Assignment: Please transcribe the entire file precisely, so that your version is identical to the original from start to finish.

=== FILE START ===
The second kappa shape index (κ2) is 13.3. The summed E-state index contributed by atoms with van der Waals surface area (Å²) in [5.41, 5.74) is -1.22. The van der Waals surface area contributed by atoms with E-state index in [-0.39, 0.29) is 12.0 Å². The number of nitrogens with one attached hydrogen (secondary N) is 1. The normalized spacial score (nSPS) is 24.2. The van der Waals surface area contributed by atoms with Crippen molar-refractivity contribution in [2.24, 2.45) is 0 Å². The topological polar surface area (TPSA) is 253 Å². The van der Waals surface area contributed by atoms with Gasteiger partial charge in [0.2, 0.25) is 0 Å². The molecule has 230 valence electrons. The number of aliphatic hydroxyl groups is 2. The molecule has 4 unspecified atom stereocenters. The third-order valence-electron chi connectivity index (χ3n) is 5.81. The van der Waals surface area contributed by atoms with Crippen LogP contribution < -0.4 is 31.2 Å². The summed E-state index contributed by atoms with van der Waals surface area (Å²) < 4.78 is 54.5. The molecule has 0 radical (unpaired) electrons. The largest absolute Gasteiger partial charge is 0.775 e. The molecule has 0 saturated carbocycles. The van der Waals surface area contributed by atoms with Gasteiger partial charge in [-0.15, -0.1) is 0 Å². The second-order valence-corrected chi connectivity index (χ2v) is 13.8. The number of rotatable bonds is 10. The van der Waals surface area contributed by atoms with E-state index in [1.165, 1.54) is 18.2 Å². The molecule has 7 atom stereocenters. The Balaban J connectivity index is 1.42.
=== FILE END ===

The second kappa shape index (κ2) is 13.3. The summed E-state index contributed by atoms with van der Waals surface area (Å²) in [5.41, 5.74) is -1.22. The van der Waals surface area contributed by atoms with E-state index in [-0.39, 0.29) is 12.0 Å². The number of nitrogens with one attached hydrogen (secondary N) is 1. The normalized spacial score (nSPS) is 24.2. The van der Waals surface area contributed by atoms with Crippen molar-refractivity contribution in [2.24, 2.45) is 0 Å². The topological polar surface area (TPSA) is 253 Å². The van der Waals surface area contributed by atoms with Gasteiger partial charge in [0.2, 0.25) is 0 Å². The molecule has 230 valence electrons. The number of aliphatic hydroxyl groups is 2. The molecule has 4 unspecified atom stereocenters. The third-order valence-electron chi connectivity index (χ3n) is 5.81. The van der Waals surface area contributed by atoms with Crippen LogP contribution < -0.4 is 31.2 Å². The summed E-state index contributed by atoms with van der Waals surface area (Å²) < 4.78 is 54.5. The molecule has 0 radical (unpaired) electrons. The largest absolute Gasteiger partial charge is 0.775 e. The molecule has 0 saturated carbocycles. The van der Waals surface area contributed by atoms with Gasteiger partial charge in [-0.15, -0.1) is 0 Å². The second-order valence-corrected chi connectivity index (χ2v) is 13.8. The number of rotatable bonds is 10. The van der Waals surface area contributed by atoms with E-state index in [1.165, 1.54) is 18.2 Å². The molecule has 7 atom stereocenters. The Balaban J connectivity index is 1.42.